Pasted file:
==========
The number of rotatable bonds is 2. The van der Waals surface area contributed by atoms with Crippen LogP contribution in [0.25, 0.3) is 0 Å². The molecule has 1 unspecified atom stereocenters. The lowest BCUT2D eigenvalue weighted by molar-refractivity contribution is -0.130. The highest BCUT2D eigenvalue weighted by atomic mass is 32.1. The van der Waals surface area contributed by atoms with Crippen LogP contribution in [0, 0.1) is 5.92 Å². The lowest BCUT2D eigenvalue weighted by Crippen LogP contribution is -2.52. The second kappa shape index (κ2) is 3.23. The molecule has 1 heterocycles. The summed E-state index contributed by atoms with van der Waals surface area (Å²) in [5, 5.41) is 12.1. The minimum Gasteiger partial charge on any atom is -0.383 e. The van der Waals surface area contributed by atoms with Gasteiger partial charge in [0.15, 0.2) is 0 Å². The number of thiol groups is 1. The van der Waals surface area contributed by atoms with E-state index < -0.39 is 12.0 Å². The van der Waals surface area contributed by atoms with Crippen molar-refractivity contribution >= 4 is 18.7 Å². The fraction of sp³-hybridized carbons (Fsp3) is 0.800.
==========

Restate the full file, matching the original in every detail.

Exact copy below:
The number of rotatable bonds is 2. The van der Waals surface area contributed by atoms with Crippen LogP contribution in [0.25, 0.3) is 0 Å². The molecule has 1 unspecified atom stereocenters. The lowest BCUT2D eigenvalue weighted by molar-refractivity contribution is -0.130. The highest BCUT2D eigenvalue weighted by atomic mass is 32.1. The van der Waals surface area contributed by atoms with Crippen LogP contribution in [0, 0.1) is 5.92 Å². The lowest BCUT2D eigenvalue weighted by Crippen LogP contribution is -2.52. The second kappa shape index (κ2) is 3.23. The molecule has 1 heterocycles. The summed E-state index contributed by atoms with van der Waals surface area (Å²) in [5, 5.41) is 12.1. The minimum Gasteiger partial charge on any atom is -0.383 e. The van der Waals surface area contributed by atoms with Gasteiger partial charge in [0.15, 0.2) is 0 Å². The number of thiol groups is 1. The van der Waals surface area contributed by atoms with E-state index < -0.39 is 12.0 Å². The van der Waals surface area contributed by atoms with Crippen molar-refractivity contribution >= 4 is 18.7 Å². The fraction of sp³-hybridized carbons (Fsp3) is 0.800.